Crash Bag, Vol. 87: Blizzard Shopping with Ruben Amaro

Hey, hey hey, interrogate me hey…

@mdubz11: “your hall of fame ballot, opinions, etc etc”

I’m shocked that nobody asked me this before now, but I guess there’s a certain point past which nobody cares about my opinion. Anyway, I answered this last year, and nobody got in, so a lot of my answers are the same…actually, look at that, it was Dubs who asked for my hypothetical Hall of Fame ballot last year too, the sneaky bastard.

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A Hockey Post? Really?

Yes, really. I just had to comment on it, as I’m sure millions hundreds of not just Philadelphia Flyers fans, but hockey fans, are as well: the Flyers got jobbed in Game 1 against the Montreal Canadiens.

The Flyers went into the second period with a 2-0 lead and looking much better than the Canadiens, but the crap was only beginning to hit the fan when Alexei Kovalev used his stick to bat down the puck into the net behind goaltender Marty Biron. Everyone who isn’t a Canadiens fan could clearly see that it was a high-stick (above the crossbar) simply by the fact that… his stick hit the crossbar. The referees’ whistles, however, were silent.

That stuff happens, karma, yada yada yada…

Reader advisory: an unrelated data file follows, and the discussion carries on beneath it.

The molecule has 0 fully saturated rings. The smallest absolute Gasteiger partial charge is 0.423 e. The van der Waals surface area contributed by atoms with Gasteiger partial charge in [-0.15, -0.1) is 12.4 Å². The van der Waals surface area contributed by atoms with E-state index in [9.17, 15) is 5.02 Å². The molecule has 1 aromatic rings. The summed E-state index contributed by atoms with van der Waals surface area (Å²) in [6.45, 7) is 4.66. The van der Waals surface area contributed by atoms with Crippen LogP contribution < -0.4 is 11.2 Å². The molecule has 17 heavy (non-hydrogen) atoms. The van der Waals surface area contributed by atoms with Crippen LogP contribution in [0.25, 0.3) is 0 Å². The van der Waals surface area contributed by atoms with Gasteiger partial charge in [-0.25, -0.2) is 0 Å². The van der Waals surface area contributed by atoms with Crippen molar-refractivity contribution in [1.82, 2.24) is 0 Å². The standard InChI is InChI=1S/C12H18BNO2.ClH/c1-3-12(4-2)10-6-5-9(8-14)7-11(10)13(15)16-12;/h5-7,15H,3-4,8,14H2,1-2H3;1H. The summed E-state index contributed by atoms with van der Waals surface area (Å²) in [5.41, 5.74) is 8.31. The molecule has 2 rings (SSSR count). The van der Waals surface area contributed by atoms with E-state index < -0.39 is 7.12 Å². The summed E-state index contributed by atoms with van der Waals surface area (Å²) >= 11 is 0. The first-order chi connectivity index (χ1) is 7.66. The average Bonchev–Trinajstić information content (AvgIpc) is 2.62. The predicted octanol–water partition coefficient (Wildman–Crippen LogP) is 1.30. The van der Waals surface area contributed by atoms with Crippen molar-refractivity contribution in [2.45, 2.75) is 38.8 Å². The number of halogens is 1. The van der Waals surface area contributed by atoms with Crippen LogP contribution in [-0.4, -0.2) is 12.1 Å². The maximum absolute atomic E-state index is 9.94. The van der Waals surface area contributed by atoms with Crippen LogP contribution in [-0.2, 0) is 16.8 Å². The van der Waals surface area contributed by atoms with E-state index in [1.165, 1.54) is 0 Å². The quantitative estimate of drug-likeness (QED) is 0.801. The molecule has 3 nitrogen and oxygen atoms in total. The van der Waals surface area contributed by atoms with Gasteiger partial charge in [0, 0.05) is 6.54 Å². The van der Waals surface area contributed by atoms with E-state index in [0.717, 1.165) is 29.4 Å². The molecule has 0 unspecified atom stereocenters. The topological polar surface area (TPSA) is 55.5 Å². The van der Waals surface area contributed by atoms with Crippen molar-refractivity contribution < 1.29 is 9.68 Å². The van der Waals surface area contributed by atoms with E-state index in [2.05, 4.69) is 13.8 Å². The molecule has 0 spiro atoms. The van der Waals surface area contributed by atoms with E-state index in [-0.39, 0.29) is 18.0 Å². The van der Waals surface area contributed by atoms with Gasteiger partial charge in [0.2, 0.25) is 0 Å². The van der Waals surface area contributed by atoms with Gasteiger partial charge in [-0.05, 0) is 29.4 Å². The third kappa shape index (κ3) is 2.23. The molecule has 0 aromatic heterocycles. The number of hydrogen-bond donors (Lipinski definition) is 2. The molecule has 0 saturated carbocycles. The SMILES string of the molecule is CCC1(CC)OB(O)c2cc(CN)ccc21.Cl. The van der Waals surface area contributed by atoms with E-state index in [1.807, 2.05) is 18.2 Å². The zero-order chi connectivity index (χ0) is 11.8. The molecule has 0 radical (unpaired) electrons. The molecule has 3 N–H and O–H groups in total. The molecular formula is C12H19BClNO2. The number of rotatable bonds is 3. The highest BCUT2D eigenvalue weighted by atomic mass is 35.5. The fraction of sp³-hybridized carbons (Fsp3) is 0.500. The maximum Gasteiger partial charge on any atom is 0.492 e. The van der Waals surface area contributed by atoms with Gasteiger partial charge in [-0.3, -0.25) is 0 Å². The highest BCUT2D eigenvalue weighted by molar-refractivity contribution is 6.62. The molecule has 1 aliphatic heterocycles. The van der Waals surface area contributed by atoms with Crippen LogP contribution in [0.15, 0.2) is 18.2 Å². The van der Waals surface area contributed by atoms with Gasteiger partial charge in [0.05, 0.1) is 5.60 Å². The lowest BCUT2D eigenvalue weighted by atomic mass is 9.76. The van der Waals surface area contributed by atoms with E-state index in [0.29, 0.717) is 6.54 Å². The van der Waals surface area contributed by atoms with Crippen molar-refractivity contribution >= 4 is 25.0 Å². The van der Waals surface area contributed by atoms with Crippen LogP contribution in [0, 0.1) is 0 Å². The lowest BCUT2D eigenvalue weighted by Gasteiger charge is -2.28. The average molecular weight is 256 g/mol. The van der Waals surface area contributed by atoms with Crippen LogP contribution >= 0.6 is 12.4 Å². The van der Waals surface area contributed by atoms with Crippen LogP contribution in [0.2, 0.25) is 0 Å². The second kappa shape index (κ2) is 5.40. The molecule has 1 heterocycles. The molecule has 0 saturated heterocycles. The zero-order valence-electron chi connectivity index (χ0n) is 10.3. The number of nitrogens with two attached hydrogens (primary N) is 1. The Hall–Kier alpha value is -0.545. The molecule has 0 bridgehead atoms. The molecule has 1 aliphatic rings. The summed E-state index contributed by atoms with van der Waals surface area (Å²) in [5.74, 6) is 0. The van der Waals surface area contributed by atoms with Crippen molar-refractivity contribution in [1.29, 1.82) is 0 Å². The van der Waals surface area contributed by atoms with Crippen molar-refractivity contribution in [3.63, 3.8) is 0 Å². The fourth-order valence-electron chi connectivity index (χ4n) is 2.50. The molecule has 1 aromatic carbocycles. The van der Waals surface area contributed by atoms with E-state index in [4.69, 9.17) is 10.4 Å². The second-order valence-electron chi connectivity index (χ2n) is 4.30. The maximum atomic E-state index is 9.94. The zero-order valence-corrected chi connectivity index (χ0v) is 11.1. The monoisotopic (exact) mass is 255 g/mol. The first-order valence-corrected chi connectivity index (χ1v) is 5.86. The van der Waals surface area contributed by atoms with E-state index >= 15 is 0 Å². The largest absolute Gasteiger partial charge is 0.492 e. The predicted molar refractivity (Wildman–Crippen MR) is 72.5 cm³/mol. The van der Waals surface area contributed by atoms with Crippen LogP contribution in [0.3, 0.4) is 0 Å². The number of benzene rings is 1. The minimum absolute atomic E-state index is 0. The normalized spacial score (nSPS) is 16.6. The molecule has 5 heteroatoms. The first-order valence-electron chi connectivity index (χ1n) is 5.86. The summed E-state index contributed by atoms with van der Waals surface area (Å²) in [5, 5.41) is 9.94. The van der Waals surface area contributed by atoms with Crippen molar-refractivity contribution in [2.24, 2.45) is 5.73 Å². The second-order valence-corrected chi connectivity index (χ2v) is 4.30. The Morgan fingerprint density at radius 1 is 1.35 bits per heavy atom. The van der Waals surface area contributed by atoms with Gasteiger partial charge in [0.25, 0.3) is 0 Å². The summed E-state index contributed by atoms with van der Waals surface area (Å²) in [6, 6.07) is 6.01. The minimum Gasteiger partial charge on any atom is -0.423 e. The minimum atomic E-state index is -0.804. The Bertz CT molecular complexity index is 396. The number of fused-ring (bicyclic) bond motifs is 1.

With about a minute left in regulation in the third period and the orange and black up 3 to 2, center Mike Richards clearly knocked Kovalev down with his shoulder, but the refs claimed that Richards kneed him, and the Canadiens got a power play with 1:09 remaining on the clock. Unsurprisingly, they pulled their goaltender to create a 6-on-4 advantage, and, as luck would have it, Jeff Carter’s stick broke on the face-off — essentially making it 6-on-3 — and the puck glided right over to Kovalev who promptly tied the game at threes with 29 seconds left in the third period.

The Flyers’ bad luck continued when Tom Kostopoulos scored 48 seconds into overtime.

So, we can say that the referees were responsible for two Canadiens goals and indirectly responsible for another (Kostopoulos’).

Even worse is that Gary Bettman, commissioner of the NHL, calls the officiating “good” according to an article by Scott Cruickshank of the Calgary Herald:

“You know what? I think the officiating is good,” said Bettman. “I think it undergoes intense scrutiny this time of year. Of all the people on the ice and surrounding the ice, our officials probably make the fewest mistakes. This is a game of mistakes, including the officials, and we hold them accountable.”

It’s not just the labor issues that have the NHL lagging well behind the other three major sports organizations — it’s the blatantly awful officiating, and the commissioner of it all has not a clue.